death, suspecting Kurano of making a revenge pact against Kira.
A retainer of Asano.
A servant of Kira.
Another Japanese lord, lower in rank than Kira and peer of Asano. Asano
and Kamei both are insulted by Kira. Kamei tries to kill Kira but is
thwarted by Fate and saved by his retainer, Honzo.
Kamei's chief retainer. He saves Kamei from death by placating Kira
Youth of Kira's Palace
A young boy who talks to the Envoy and makes a case for Asano. He says
that Asano did not deserve death because Kira provoked him. The Envoy
sentences Asano to death despite the Youth's opinion.
Woman of Kira's Palace
A concubine seduced by Kira in Act III, Scene III. As Kira attempts
to seduce her, the ronin break into Kira's palace and kill him.
A mysterious overlord and a representative of the Prescence. The Envoy
sentences Asano to death.
A Poor Girl
A girl whose lover was killed by Kira. She and Kurano find solace in
each other's sorrow after Asano's death.
Kurano's wife who calls him home to save him from death. She kills herself
after Kurano and the ronin leave on their quest.
A Captain of Kira's Guard
This man accompanies Sagisaka in his investigation of the ronin. He
is more relaxed and convinces Sagisaka to leave Kurano and the men alone.
First Ronin, Second Ronin, Third Ronin, Fourth Ronin, Fifth Ronin
Members of the suicide pact.
A minor character that appears in the second act. Presumably he accompanies
the ronin, singing of their deeds.
Guards, Nobles, Attendants, Ronin
Various minor characters in the play.
Scene 1: The Outer Scene
Characters: Asano, Kurano, Voices, Hazama
This scene functions to establish the conflict between Asano and Kira.
Kira is portrayed as an overly ambitious landlord, whose thirst for
territory has led to the appropriation of lands that Asano's fiefdom
had had access to in the past. Kira's acquisition of these lands heralds
his impending campaign against Asano's fiefdom. Asano, the ever-noble
lord, attempts to save his men by proposing a scheme to take them to
the outer islands, a suggestion strongly opposed by Kurano, Asano's
chief retainer. Hazama, another of Asano's retainers, brings hope by
announcing the coming of the Envoy of the Prescence (presumably a melding
of the Japanese-Shogun/Crown-Duke relationships) who has the power to
thwart Kira's schemes. The Envoy of the Prescence promises hope for
the oppressed, which seems to be a light metaphor for Christ and his
role as the Savior, but is not really developed later on in the play.
Asano is invited by Kira to greet the Envoy of the Prescence at his
mansion and suspects a trick on Kira's part.
Scene 2: The Inner Scene
Kira, Sagisaka, Kamei, Honzo, Asano, Shoda, Voices, The Envoy, The Youth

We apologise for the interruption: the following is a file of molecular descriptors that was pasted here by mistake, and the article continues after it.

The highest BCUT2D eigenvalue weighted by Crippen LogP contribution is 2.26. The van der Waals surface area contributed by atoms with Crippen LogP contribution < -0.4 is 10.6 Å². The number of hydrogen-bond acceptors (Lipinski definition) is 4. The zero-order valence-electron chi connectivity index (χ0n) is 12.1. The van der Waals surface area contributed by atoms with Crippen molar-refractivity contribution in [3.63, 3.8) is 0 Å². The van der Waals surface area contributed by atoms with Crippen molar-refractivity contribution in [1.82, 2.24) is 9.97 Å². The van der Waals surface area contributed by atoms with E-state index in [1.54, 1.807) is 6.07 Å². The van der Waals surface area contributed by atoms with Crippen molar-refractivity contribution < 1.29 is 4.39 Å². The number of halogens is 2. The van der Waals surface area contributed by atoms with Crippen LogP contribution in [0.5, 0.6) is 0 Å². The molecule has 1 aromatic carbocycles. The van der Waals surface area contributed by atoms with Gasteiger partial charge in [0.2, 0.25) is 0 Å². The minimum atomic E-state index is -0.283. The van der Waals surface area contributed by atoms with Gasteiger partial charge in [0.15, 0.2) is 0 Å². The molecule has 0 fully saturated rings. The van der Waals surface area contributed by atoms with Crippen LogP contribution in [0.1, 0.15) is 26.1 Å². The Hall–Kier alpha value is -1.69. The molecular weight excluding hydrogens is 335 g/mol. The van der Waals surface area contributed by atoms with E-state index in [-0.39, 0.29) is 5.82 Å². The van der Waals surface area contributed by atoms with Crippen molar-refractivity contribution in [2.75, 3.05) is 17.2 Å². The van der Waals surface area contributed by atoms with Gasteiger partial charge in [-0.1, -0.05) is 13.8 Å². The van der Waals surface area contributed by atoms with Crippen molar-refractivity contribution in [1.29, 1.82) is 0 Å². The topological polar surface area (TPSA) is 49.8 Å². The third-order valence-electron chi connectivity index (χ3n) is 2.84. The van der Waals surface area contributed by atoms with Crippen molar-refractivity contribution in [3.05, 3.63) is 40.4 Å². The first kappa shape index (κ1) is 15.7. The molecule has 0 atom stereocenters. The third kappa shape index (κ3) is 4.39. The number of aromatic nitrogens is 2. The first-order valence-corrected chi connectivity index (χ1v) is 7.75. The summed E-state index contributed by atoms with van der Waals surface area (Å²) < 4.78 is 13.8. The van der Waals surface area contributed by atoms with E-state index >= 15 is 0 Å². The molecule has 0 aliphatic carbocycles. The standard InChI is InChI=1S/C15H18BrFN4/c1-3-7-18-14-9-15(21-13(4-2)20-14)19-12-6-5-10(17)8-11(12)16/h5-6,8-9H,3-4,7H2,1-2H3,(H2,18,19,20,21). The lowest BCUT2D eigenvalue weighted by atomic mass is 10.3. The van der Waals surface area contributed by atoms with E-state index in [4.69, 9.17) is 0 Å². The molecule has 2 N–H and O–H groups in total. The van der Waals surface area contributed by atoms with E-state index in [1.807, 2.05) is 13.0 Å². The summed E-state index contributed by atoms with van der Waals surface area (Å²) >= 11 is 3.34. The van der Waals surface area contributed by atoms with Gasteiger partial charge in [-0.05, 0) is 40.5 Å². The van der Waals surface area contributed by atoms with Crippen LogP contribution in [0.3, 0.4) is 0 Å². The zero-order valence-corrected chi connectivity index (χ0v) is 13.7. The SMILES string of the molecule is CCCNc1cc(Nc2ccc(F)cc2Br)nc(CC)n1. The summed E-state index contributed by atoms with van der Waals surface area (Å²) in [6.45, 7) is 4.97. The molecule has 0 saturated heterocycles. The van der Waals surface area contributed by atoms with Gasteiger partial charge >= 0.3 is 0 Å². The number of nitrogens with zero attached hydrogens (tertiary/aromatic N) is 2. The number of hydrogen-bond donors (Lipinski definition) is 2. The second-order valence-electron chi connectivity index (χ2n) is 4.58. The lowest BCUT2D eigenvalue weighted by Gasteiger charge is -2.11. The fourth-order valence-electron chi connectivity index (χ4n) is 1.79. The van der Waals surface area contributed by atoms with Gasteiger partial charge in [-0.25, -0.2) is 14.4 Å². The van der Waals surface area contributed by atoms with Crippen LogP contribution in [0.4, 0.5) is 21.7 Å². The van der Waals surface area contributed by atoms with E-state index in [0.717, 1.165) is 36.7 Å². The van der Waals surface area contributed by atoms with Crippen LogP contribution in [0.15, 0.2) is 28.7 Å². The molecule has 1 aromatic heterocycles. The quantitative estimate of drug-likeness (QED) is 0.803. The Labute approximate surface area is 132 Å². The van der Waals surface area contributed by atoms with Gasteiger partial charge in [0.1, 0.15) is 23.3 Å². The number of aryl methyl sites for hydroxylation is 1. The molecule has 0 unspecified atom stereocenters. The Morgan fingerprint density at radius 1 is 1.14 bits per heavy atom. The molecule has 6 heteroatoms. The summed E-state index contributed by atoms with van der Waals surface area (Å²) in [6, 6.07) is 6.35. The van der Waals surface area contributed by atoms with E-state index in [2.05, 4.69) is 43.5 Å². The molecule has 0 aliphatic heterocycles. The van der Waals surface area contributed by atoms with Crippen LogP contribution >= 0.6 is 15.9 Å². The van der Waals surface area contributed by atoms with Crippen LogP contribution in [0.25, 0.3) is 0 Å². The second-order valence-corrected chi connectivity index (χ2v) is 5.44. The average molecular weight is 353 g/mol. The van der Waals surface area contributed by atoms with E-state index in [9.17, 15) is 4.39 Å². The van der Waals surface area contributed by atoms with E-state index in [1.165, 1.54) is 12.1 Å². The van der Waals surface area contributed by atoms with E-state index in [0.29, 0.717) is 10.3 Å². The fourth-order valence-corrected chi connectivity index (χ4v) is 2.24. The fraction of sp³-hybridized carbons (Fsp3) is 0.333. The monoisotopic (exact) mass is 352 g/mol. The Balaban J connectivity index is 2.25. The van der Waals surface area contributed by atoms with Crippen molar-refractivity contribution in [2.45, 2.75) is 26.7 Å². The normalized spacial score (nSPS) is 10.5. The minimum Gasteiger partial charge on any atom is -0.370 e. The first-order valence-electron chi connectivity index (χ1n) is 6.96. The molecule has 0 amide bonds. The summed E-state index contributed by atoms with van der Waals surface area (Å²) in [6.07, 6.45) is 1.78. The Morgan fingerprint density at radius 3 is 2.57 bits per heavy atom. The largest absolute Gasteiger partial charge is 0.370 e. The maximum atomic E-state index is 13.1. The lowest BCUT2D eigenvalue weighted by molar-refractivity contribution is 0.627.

Kira and his servant, Sagisaka, talk about a ritual that must be done
to show honor to the Envoy of the Prescence. Asano and Lord Kamei are
brought into the room and are taught the ritual, but not before being
warned that the room they are in is sacred; violence within the room
demands immediate death and confiscation of all the offender's goods.
Kira insults both Kamei and Asano, trying to spur each to action. Kamei
tries to kill Kira but is thwarted by a chance encounter with Shoda.
Honzo takes this distraction as an opportunity to placate Kira with
rare jewels, which has the effect of making Kira fawn over Kamei, stilling
Kamei's anger and saving Kamei from death. Kamei meets the Envoy and
performs his ritual correctly. Asano meets the Envoy and does not perform
the correct ritual, causing him to be humiliated in front of the court
and drives Asano into a rage, leading him to attack Kira. The Envoy
is made aware that Kira did not teach Asano the ritual purposely, but
chooses to condemn him to death anyway. Asano commits seppuku.
Scene 1: The Outer Scene
Voices, First Ronin, Second Ronin, Hazama, Kurano, Third Ronin, Fourth
Ronin, Girl, Lady Kurano, Captain, Sagisaka
Kurano announces Asano's death to the household, spreading despair among
the members of Asano's house. Asano's retainers rally for revenge after
hearing that they are to be thrown out of their homes by order of the
Envoy. A Girl appears who hates Kira because he killed her lover. Lady
Kurano reveals that she was the one who called Kurano home to save him
from death. The Captain and Sagisaka come and become inebriated with
Kurano and the Girl, after which Sagisaka displays his suspicion of
Scene 1: Outer Scene
Herald, Kurano, Chikara
In this scene, Kurano and Chikara, Kurano's son, talk about their quest
for revenge. Lady Kurano committed suicide nearly a year earlier. Kurano
expresses his disillusion with the quest and is quickly motivated by
Chikara's resolve to continue the quest. Father and son resolve to continue
their quest at all costs.
Scene 2: The Ronin grouped in the dark in the snow, moaning to themselves.
First Ronin, Second Ronin, Third Ronin, Fourth Ronin, Fifth Ronin, Voices,
The ronin express their disillusion with the league. They talk about
the deaths of their loved ones and how this has crushed their spirit.
They disband, but Kurano comes and gives a rousing speech which rekindles
their fire for revenge. He reveals that Kira is vulnerable at the moment
and the group rebands and rushes to assault Kira's mansion.
Scene 3: The Inner Scene, Kira's Palace
Sagisaka, Kira, Ono, Woman, Voices, Hazama, Kurano, First Ronin, Second
Sagisaka reveals to Kira that the ronin of Asano have been disbanded.
Kira asks Sagisaka to retrieve Kurano and give him some security within
the Kira's palace. An insistent tapping is heard at the window. Kira
finds a note and calls his serving woman, Ono. Kira's house god falls
and breaks; Ono says this is a sign of Kira's impending downfall. Kira
brings in a concubine from the town and attempts to seduce her, but
Kurano and his men break in. They search for Kira and find him, killing
Scene 4: The Outer Scene
Kurano, The Ronin, the Herald
The retainers commit suicide by Asano's grave and are saluted as "the
faithful ones" by the Herald.